Wednesday, July 29, 2015

Been in a car crash? Don't miss this alert

Counterfeiting always hurts businesses that lose sales of real goods, but often causes only trivial harm to the people who buy the fakes.This time, counterfeiting could be fatal.

Been in a car crash? Don't miss this alert


Counterfeiting always hurts businesses that lose sales of real goods, but often causes only trivial harm to the people who buy the fakes. If you're foolish enough to spend $10 on a fake Rolex watch or sports jersey, your life isn't at risk.

Not this time. The National Highway Traffic Safety Administration put out a warning today to anyone who has been in a car crash during the last three years and had someone other than a new-car dealer replace a vehicle's air bags, or who purchased a new air bag online to make such a repair: 

NHTSA has become aware of a problem involving the sale of counterfeit air bags for use as replacement parts in vehicles that have been involved in a crash. While these air bags look nearly identical to certified, original equipment parts—including bearing the insignia and branding of major automakers—NHTSA testing showed consistent malfunctioning ranging from non-deployment of the air bag to the expulsion of metal shrapnel during deployment.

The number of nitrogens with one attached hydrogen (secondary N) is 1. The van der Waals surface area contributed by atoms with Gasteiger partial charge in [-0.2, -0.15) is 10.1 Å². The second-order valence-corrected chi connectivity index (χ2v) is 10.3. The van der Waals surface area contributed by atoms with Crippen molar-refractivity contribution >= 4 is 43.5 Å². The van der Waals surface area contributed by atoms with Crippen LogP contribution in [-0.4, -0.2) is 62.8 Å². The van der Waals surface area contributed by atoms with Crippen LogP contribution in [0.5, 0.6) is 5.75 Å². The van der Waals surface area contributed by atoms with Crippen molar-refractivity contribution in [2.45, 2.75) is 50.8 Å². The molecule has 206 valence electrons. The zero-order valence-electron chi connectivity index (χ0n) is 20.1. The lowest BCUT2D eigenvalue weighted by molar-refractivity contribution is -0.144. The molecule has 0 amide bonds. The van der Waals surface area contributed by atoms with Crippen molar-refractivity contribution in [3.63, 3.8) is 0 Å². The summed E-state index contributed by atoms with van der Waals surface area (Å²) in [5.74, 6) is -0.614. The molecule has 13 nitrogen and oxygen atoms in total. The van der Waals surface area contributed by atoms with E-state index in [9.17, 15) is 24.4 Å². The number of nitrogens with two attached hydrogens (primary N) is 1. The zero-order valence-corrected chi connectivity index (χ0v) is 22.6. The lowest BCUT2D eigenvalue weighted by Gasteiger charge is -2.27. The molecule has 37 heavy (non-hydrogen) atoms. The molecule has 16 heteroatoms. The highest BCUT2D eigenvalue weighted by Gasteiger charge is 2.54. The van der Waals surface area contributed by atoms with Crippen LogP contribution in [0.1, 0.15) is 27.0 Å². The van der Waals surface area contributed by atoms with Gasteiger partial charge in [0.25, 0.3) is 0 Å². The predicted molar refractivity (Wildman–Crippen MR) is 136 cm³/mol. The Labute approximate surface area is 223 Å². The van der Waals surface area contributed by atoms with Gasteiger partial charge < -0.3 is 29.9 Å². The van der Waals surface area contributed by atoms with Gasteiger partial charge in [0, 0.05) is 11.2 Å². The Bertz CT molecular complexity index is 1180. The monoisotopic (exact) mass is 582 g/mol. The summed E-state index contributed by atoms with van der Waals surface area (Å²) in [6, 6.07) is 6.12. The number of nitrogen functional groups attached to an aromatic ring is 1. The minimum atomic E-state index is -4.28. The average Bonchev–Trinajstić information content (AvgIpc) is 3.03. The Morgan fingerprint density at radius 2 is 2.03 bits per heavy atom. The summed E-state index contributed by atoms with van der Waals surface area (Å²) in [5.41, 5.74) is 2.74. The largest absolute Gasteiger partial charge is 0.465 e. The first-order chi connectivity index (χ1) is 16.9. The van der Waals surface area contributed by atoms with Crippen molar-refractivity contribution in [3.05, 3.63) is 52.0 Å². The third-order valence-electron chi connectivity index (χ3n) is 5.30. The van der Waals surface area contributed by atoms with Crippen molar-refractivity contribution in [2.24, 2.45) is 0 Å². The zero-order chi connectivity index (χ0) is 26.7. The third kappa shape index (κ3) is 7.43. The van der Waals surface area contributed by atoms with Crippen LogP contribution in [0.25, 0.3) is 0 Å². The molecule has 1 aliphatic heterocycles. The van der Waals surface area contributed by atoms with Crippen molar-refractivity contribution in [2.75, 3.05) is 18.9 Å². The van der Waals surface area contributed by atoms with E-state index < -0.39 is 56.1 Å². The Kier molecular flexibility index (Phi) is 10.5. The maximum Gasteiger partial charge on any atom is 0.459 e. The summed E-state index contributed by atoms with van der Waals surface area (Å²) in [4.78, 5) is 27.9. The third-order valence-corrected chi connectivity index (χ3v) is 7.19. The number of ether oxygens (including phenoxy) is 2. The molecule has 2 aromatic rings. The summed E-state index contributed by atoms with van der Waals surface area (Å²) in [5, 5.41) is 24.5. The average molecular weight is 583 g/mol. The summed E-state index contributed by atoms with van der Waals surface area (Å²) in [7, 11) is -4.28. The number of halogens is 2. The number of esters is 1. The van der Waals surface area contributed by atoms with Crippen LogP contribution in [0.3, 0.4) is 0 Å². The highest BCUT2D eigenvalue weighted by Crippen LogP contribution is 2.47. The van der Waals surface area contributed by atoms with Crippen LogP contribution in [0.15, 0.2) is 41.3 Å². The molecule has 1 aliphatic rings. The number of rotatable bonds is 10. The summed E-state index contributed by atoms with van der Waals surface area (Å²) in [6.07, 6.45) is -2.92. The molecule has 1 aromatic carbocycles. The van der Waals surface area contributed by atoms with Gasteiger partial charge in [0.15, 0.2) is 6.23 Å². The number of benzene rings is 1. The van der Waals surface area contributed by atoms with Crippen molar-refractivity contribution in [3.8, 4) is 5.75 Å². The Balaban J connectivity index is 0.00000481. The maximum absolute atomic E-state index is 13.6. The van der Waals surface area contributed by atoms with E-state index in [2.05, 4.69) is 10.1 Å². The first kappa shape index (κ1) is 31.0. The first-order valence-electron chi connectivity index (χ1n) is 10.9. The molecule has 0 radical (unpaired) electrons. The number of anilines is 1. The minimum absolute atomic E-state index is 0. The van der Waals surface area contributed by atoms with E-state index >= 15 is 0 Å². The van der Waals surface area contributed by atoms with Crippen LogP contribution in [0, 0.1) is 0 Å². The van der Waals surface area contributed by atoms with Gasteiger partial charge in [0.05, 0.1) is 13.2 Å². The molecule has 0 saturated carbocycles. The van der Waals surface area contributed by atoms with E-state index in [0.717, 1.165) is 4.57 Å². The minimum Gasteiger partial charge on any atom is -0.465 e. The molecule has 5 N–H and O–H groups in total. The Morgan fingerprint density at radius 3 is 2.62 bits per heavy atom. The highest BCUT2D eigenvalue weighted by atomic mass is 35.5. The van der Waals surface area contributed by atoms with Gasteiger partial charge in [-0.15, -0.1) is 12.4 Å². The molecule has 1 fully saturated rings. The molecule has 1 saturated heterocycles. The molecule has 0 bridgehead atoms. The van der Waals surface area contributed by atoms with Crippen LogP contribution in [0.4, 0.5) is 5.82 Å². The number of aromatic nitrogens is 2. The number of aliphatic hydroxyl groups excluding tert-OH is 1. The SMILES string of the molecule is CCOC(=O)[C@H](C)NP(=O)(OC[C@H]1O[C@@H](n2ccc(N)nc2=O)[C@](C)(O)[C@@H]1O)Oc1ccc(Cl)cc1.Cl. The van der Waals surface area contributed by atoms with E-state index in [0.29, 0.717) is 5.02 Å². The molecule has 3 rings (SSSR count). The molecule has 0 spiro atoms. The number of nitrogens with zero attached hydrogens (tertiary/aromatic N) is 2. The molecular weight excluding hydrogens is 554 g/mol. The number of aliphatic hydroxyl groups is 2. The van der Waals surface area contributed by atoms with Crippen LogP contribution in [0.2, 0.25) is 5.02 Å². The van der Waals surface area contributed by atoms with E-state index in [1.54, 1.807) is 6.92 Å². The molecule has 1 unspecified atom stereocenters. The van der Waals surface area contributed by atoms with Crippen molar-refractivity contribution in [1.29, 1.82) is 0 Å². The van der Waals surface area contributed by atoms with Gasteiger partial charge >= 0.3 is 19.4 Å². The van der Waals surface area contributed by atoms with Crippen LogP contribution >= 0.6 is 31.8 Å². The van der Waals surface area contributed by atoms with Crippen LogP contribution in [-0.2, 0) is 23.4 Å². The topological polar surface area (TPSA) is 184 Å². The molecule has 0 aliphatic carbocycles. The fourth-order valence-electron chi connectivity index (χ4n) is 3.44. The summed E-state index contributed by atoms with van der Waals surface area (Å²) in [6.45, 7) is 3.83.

NHTSA says the problem hasn't been linked so far to any deaths or injuries, and only appears to concern 0.1 percent of U.S. passenger vehicles - though that's enough to mean that nearly 200,000 vehicles are potentially at risk.

Its advice:

Consumers whose vehicles have been in a crash and had their air bags replaced by a repair shop that is not part of a new car dealership within the past three years or who have purchased a replacement air bag online should contact the call center that has been established by their auto manufacturer to have their vehicle inspected at their own expense and their air bag replaced if necessary.

A list of call centers and additional information are available at




Inquirer Business Columnist
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About this blog

Jeff Gelles, who writes the Inquirer's weekly Consumer 14.0 and Tech Life columns, takes a broad look at the marketplace of goods, services, and ideas.

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Jeff Gelles Inquirer Business Columnist
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